Every weekday of my two years in boarding school bore witness to the implacable ritual of the mail from home: run to the teacher’s staff-room, ask for the day’s letters and postcards–sorted into piles corresponding to your ‘house‘–and then, surrounded by eager supplicants, call out the names of the lucky ones. At the end of it all, some schoolboys would walk away beaming, a letter from home eagerly to be torn open and read; yet others walked away crestfallen, left to look on longingly on those who had been lucky enough to have been the recipients of those postal missives. Perhaps our family had forgotten about us; perhaps we were ‘out of sight, out of mind.’ Perhaps we did not matter; we were not important enough to be written to.
After I left boarding school, I continued to correspond with some friends by mail; I waited for their letters too, with some of that old eagerness. I would run down, time and again, to our building’s post-box, looking to see if the postman had brought goodies. This search was suffused with an irrational longing; I would check even the day after I had received a letter from my most frequent correspondent, somehow hoping he might have written two letters in a row. Sometimes I would check multiple times in a day when the the post-box remained empty; perhaps the postman had been late on his rounds, perhaps there would be two deliveries that day.
When I moved to the US, my mother wrote me letters regularly. The nightly check in the post-box, or, if my roommates had returned home before I did, on the table in the kitchen, quickly became another persistent ritual. I wanted to read her words, see her handwriting, establish contact with someone I had left behind, who I knew longed for me, and who I longed for in turn.
I never quite got over that craving for that touch, that contact, that reminder that someone had reached out.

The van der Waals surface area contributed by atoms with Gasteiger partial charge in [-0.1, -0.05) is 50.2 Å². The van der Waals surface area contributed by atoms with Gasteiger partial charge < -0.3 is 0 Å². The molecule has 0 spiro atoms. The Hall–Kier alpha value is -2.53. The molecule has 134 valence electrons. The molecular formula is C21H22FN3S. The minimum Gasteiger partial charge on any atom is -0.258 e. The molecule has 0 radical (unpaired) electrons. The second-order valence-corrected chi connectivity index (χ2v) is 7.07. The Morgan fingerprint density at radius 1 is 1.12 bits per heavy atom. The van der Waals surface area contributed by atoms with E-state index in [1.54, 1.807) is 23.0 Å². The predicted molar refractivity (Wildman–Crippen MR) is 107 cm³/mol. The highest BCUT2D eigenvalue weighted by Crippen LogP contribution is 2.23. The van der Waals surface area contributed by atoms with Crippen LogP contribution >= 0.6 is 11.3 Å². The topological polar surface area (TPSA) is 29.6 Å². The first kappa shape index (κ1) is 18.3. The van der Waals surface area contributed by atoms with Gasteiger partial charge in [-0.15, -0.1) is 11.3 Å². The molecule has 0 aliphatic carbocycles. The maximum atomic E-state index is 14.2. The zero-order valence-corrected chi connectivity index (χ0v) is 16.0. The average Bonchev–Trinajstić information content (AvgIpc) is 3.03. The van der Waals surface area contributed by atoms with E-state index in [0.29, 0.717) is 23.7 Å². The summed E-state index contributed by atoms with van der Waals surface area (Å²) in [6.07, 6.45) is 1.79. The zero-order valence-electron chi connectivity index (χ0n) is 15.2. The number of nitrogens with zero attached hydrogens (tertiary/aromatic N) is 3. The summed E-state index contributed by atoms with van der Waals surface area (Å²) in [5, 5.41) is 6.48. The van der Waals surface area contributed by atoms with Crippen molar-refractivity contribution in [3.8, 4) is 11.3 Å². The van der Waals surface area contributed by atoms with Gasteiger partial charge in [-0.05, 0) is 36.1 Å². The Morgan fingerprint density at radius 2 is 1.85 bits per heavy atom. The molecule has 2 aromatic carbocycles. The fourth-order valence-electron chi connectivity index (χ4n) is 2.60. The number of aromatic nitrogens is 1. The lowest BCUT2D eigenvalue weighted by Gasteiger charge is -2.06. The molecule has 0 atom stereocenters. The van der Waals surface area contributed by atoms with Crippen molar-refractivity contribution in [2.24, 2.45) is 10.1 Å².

The years rolled by. I discovered email. And the checking, the search for confirmation, grew and grew. Now, I check email–on all four of my accounts–constantly. There is a work account, a personal account, a blogging/social media/Twitter account, and lastly, an old work account, that for some inexplicable reason, I have not shut down. And there are Facebook notifications, Likes, comments, link shares, mentions, replies; there are Twitter mentions, retweets, favorites, replies. I check and check and check. On and on and on. It’s the first thing I do in the morning; it’s the last thing I do before I turn in to sleep; it’s what I do in the middle of the night if I cannot fall back to sleep after being disturbed–perhaps because of a bathroom break or my wailing toddler. (Like last night.)
I look at my inbox and see the count is at zero; my heart sinks. I see there are only spam or administrative emails; I am enraged. I post a link to a blog post and see no ‘likes’, a minuscule number of views; I am crestfallen. I see no replies to my tweets, no mentions; I feel anonymous and ignored.
But when people do reply, and I reply, and they reply, and on it goes, I’m exhausted and seek to withdraw. Words spring to my lips but I feel too weary to transmit them through my keyboard back ‘out there.’ I crave attention and then shrink from it when it arrives. I want to ride this train, but I want to get off too.